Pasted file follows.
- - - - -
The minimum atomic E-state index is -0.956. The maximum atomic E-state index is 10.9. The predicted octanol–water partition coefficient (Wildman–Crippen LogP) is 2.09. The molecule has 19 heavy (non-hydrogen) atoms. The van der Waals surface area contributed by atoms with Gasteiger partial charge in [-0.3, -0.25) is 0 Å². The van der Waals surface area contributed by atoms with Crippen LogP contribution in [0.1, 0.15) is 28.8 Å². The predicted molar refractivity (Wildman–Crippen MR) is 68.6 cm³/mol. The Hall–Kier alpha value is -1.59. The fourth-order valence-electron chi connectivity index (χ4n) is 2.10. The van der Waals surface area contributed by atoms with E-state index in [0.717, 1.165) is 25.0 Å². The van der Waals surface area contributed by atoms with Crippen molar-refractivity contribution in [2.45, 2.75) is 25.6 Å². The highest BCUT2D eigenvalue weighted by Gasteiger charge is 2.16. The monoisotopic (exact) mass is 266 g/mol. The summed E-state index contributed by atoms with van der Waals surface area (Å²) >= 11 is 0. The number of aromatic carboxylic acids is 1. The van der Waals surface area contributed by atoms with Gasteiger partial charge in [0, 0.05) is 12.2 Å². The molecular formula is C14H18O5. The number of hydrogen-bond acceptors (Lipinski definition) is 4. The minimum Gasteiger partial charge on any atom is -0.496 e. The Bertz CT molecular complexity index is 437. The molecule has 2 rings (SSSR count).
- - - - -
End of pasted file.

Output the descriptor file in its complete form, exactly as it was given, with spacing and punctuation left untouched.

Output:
The minimum atomic E-state index is -0.956. The maximum atomic E-state index is 10.9. The predicted octanol–water partition coefficient (Wildman–Crippen LogP) is 2.09. The molecule has 19 heavy (non-hydrogen) atoms. The van der Waals surface area contributed by atoms with Gasteiger partial charge in [-0.3, -0.25) is 0 Å². The van der Waals surface area contributed by atoms with Crippen LogP contribution in [0.1, 0.15) is 28.8 Å². The predicted molar refractivity (Wildman–Crippen MR) is 68.6 cm³/mol. The Hall–Kier alpha value is -1.59. The fourth-order valence-electron chi connectivity index (χ4n) is 2.10. The van der Waals surface area contributed by atoms with E-state index in [0.717, 1.165) is 25.0 Å². The van der Waals surface area contributed by atoms with Crippen molar-refractivity contribution in [2.45, 2.75) is 25.6 Å². The highest BCUT2D eigenvalue weighted by Gasteiger charge is 2.16. The monoisotopic (exact) mass is 266 g/mol. The summed E-state index contributed by atoms with van der Waals surface area (Å²) >= 11 is 0. The number of aromatic carboxylic acids is 1. The van der Waals surface area contributed by atoms with Gasteiger partial charge in [0, 0.05) is 12.2 Å². The molecular formula is C14H18O5. The number of hydrogen-bond acceptors (Lipinski definition) is 4. The minimum Gasteiger partial charge on any atom is -0.496 e. The Bertz CT molecular complexity index is 437. The molecule has 2 rings (SSSR count).